WASHINGTON - Bernie Sanders' campaign team called on Hillary Clinton to relent and agree to hold a debate between the Democratic presidential hopefuls in New York before the state primary on April 19.
Sanders, a self-described democratic socialist, is hanging on in the race for the party ticket and trounced frontrunner Clinton at the weekend in three western states.
He will need to replicate that stunning success in the remaining states with the three largest delegate allocations - California, New York and Pennsylvania - if he is to stand any hope of pulling off a shock and beating the former secretary of state to the party nomination.
The last debate was in Miami on March 9 and two more are theoretically planned for April and May, with dates and venues undecided.
Sanders, a Vermont senator originally from Brooklyn, is pushing for New York to be one of the venues. Opinion polls show Clinton well ahead in the state.
"It has been disappointing that there seems to be some hedging on the part of the Clinton campaign," said Sanders's campaign manager Jeff Weaver in a call to reporters.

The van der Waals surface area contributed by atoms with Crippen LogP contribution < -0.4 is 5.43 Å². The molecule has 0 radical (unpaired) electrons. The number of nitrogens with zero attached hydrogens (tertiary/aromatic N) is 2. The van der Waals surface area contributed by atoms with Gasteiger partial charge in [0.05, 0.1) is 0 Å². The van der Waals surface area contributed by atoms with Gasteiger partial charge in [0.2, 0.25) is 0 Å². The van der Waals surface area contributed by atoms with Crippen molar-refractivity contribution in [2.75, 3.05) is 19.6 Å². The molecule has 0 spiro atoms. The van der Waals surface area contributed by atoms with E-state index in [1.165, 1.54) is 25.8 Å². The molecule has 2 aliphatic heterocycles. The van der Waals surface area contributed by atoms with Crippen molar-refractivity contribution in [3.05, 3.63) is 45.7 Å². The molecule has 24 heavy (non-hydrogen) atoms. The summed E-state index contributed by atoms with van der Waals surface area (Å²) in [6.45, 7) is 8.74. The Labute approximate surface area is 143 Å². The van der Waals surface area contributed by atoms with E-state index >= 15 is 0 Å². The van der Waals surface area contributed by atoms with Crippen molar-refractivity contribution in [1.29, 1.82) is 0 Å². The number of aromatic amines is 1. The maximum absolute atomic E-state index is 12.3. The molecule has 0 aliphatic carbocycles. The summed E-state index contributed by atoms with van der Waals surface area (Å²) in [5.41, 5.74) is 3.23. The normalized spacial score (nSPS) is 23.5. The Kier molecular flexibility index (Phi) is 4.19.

"To deny the people of New York the opportunity to see a debate, when it's a state where the secretary represented them, was elected twice to the US Senate, has her national headquarters in Brooklyn, to then say you're not willing to debate Bernie Sanders in New York, I think is just not going to be acceptable to voters in New York state." Joel Benenson, Clinton's chief strategist, accused Sanders of waging a "negative" campaign over his attacks on everything from the former first lady's links to Wall Street to the Iraq War.
"Let's see the tone of the campaign before we get to other questions," he told CNN.
"Senator Sanders doesn't get to decide when we debate, particularly when he's running a negative campaign."